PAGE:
We dream of paradise, forward and backward, and it's no wonder that the electronic media were early on celebrated as the pentecostal miracle of worldwide understanding and dissemination. Wolfgang Welsch said we thus regained the state prior to the construction of the Tower of Babel, and if not paradise, at least a comparatively paradisical state. It is already common knowledge that spatial distance is losing its significance. One can produce and exchange experiences from everywhere, from every site. Spatiotemporal distinctions are collapsing. And most of the knowledge at our disposal comes increasingly from these sources. Seen thus, virtualization is irreversible, just as it is certain that the difference between simulation and reality is disappearing, even if we still believe we can distinguish the one from the other.


For one moment all eye

They wept publicly at Stalin's death

In the inferno to the gap in the hedge

At four in the morning, the city belongs to no one

Virtualization as the one path. This invalidation of reality, the dematerialization is taking its course. Paralleling it, and drawing on the same resources, is a strand of enlightenment. It is becoming ever more important and its radicality is not underestimated, but prejudicially and polemically exaggerated - either positively or negatively. The issue is the apparently seamless experience resulting from the synthesis of television, advertising, consumption, technology, and knowledge. And the issue is precisely the content that, from the beginning, critical theory has fulminantly if unsuccessfully criticized as an aberration of modernity. The community of philosophers has meanwhile calmed down and grown more pragmatic. Has it grown too calm, too self-referential, too certain that it need only accompany this evolution with commentary?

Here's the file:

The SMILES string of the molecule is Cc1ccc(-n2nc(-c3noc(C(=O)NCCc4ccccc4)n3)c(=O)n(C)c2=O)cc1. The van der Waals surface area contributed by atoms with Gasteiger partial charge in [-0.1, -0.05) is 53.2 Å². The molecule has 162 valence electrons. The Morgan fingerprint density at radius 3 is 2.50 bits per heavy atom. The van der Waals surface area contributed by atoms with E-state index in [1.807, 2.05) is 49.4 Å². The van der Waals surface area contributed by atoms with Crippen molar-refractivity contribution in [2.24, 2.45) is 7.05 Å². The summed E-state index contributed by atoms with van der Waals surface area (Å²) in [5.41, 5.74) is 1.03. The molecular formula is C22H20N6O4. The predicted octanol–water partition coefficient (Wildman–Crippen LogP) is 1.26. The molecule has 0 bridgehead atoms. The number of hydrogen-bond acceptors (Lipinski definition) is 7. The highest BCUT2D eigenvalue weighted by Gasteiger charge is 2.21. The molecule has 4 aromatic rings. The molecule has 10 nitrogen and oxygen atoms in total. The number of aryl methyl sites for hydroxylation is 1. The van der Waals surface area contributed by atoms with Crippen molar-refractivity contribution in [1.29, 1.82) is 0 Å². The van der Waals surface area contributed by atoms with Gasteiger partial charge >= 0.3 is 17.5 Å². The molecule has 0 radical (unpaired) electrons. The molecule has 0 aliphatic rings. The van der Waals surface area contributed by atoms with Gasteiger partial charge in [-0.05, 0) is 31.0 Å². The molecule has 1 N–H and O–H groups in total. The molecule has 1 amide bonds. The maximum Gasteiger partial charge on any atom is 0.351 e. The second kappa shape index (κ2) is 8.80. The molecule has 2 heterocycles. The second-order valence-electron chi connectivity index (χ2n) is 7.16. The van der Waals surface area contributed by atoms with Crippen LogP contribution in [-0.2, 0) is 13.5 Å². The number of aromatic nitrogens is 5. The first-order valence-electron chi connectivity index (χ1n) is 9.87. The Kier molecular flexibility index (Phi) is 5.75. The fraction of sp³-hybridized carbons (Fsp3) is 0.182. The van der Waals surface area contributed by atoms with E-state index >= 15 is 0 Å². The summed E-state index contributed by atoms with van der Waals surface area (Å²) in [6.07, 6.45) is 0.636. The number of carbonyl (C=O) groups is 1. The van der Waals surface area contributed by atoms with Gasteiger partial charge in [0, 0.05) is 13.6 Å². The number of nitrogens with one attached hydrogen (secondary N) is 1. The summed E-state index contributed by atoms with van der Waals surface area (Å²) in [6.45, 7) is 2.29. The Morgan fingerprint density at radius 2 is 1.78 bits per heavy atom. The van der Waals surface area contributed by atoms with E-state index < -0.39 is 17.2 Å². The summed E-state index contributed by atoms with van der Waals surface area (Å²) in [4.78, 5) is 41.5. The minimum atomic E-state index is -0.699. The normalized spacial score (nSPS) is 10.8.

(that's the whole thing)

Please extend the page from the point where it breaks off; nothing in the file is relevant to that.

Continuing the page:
Perhaps one can and must initially take a positive view. For example, "popular culture", Pop, here widely seen as a straightforward appropriation of the given and as a "paradigm of a transformation whose power will flow across the threshold of the next century", has prevailed around the world - more lastingly than is usually admitted. Pop, says Beat Wyss, is America's massive contribution to correcting the course of the Enlightenment, and it aims less at equality than at freedom, less at the will of the majority than at the "pursuit of happiness". Not politically central control, but the competition of egoisms. "Pop is the promise of participation in consumption for everyone striving for happiness; the underlying commodity aesthetics integrates all forms of ethnic culture: the slang of the rappers from the Bronx, Karaoke from Tokyo, and Soviet nostalgia." In a certain way, the gap between the First, Second, and Third Worlds is filling up. The same or at least similar music all over the world, the same products, similar advertising and, at least in the great centers, similar art following the mainstream. The "cloisters of high culture", primarily located in Europe, which long kept a strict watch over the dividing line between "serious" and "entertainment culture", have been razed and thus forgotten - almost as forgotten as the Cold War. Pop as the universal code, the lowest common denominator of all societies plugged into the global consumption circulation. It is the new high culture of urban, metropolitan culture, and is especially virulent at the peripheries - which is almost everywhere, today. Music and theater perhaps show the New more clearly than the visual arts do. The era of postmodern baroque seeks a sensualism; beauty as affirmation of the world means a new socialization, or at least the opportunity for a new socialization, says Beat Wyss. Similarly, Octavio Paz says: ever since man could no longer be defined metaphysically, but only historically, the word " be" should be replaced by "between". Man among men is asked about the ties that bind. In Pop, what is facilely pleasing and deprivatized is accessible to all. The culture of seeing and hearing is networked with the three so-called lower senses: taste, smell, and touch. Here, against the solitude of digital paradises, a solid footing remains, with people who are also tongue, skin, and nose. This is the regaining of the sensual, of the smelly and the dirty.